Green Barrel Horses on the Rodeo Trail
- November 19, 2020
- Ruth Nicolaus
There’s a lot more to being a barrel racer than the sixteen or seventeen second runs that fans see in the arena. It takes time and patience to make a good barrel horse, and Tana Poppino knows that. The Big Cabin, Okla. cowgirl qualified for the Wrangler National Finals Rodeo three times, in 2006-07 and 2010, all aboard horses she trained herself.
The veteran barrel racer offers tips for young horses and getting barrel horses used to the rodeo world. This year, she’s hauling two horses: Esta, a six-year-old mare who is a granddaughter of Firewater Fiesta out of an own daughter of Marthas Six Moons, and Chrome, an eight-year-old gelding who is a registered Paint off the race track, by Judy’s Lineage out of an own daughter of Awesome Chrome.
“Barrel racers usually start young horses at jackpots and at home,” Poppino said. “They’ve got to be doing good and showing some promise,” before they get hauled to rodeos.
There’s a big difference between rodeos and jackpots, Poppino said, with so many different variables at rodeos, like arena conditions and arena pattern. “The ground’s not perfect at rodeos, and it’s different in every part of the country.” Where the barrels are placed makes a difference, too. The first barrel might be close to the fence or in the middle of the arena, and the horse must make an adjustment for each different pattern.
And the noises at rodeos are plentiful and varied. “Speakers, fireworks, the crowd, and getting used to generators are just a few of them,” Poppino said. “They don’t have those (noises) at home.” Getting used to other horses being close to them is another new encounter.
The hot wire Poppino stretches in a 16 x 20 foot area around her trailer is another new thing for the horses to experience. Esta and Chrome had never been around the hot wire, “and it’s been a big experience for these two,” she said. “Last night was a little tricky,” she said, referring to being at a pro rodeo. “He got into the hot wire.”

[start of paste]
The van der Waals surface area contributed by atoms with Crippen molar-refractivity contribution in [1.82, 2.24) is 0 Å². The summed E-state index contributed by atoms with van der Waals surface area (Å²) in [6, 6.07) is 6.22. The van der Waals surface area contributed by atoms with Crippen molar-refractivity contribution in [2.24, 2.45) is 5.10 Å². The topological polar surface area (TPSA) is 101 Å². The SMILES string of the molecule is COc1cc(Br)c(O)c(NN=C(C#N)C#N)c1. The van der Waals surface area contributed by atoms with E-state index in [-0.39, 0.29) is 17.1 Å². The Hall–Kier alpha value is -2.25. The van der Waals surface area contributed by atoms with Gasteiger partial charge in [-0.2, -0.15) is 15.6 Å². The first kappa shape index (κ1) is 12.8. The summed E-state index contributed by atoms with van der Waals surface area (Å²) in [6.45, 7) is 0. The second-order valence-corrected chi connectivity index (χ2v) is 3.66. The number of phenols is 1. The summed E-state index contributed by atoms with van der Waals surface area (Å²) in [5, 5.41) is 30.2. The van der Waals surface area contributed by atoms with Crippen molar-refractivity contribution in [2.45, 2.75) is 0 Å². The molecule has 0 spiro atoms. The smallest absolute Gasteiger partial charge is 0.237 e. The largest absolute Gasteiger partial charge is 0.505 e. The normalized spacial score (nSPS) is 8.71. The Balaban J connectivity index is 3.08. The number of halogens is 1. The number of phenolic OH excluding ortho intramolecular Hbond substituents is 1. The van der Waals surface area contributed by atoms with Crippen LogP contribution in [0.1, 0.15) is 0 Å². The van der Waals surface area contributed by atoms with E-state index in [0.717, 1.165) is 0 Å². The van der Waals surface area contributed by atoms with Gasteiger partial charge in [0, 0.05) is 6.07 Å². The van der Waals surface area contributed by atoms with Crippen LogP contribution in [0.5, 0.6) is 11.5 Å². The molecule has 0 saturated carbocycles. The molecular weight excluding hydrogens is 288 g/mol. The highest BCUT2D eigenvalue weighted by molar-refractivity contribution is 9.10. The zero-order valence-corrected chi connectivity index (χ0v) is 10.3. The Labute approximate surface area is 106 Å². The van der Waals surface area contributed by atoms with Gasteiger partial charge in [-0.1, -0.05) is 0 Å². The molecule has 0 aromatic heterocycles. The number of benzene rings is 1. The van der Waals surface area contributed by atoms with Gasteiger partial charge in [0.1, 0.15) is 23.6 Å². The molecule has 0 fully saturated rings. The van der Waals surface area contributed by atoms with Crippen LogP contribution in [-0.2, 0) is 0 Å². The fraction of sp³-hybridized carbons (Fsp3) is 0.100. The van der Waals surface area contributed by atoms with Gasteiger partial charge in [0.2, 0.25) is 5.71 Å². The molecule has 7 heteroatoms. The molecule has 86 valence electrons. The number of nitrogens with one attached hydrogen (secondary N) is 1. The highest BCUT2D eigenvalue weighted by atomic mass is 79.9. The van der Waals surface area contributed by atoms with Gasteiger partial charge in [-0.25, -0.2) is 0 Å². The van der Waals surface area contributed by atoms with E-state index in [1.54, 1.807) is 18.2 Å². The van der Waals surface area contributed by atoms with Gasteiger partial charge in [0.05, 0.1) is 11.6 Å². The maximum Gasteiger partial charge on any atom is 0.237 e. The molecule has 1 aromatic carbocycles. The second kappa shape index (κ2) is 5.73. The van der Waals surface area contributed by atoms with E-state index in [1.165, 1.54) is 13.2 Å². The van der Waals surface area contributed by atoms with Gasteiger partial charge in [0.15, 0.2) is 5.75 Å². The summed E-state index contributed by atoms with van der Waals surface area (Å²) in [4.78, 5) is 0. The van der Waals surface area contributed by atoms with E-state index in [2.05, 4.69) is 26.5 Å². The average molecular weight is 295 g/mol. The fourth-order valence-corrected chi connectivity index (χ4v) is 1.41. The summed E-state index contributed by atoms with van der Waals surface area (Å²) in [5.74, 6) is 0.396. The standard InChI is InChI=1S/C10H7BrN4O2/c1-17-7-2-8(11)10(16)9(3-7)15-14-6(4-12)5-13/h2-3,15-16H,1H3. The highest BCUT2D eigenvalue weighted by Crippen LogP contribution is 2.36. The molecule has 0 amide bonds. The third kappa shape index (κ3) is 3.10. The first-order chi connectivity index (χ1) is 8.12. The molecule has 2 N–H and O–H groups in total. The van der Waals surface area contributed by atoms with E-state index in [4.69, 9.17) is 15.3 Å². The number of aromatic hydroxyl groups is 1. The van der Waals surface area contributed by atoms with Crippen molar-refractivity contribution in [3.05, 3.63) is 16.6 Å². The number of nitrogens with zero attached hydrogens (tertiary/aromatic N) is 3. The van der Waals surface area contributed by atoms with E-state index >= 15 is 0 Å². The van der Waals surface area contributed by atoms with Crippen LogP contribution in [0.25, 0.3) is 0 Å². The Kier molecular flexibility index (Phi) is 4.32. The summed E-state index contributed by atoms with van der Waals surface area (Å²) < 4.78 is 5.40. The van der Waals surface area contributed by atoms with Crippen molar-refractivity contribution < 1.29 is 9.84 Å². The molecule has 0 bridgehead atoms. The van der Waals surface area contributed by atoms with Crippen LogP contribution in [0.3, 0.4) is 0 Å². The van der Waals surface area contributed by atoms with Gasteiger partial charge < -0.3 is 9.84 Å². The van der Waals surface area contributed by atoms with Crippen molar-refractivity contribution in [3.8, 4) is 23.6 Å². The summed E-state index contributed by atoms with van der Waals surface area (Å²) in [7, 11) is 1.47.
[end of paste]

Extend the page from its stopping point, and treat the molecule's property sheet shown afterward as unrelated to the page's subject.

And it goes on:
Tana makes sure her horses get rest on the road, “taking time to make sure they rest good so they’re not stressed. I try to make pens where they can walk around and be on the grass, where it’s more like home. My horses don’t stay in stalls at home, so I prefer to keep them (on grass) where they can move around and be horses.”
Water can taste different, depending on the rodeo’s location, but Poppino doesn’t haul water from home. “They just have to learn to drink (different water).” She adds electrolytes to their feed, to encourage them to drink.
She also uses big buckets that are about 2 and a half feet by 2 and a half feet and hold about fifteen gallons. Tana believes they drink better when there’s a bigger area to put their faces in.
She believes in knowing her horses’ personalities well. “The more you know about your horse, the faster you’re going to be out there (in the arena). Those teeny tiny little things that you know, that only come from being here and knowing, can help.”
About Ruth Nicolaus
Ruth is a rodeo publicist who loves the Great Plains and its people. She can be found behind the chutes at a rodeo, working in her flower garden, or cooking, some of her favorite things to do....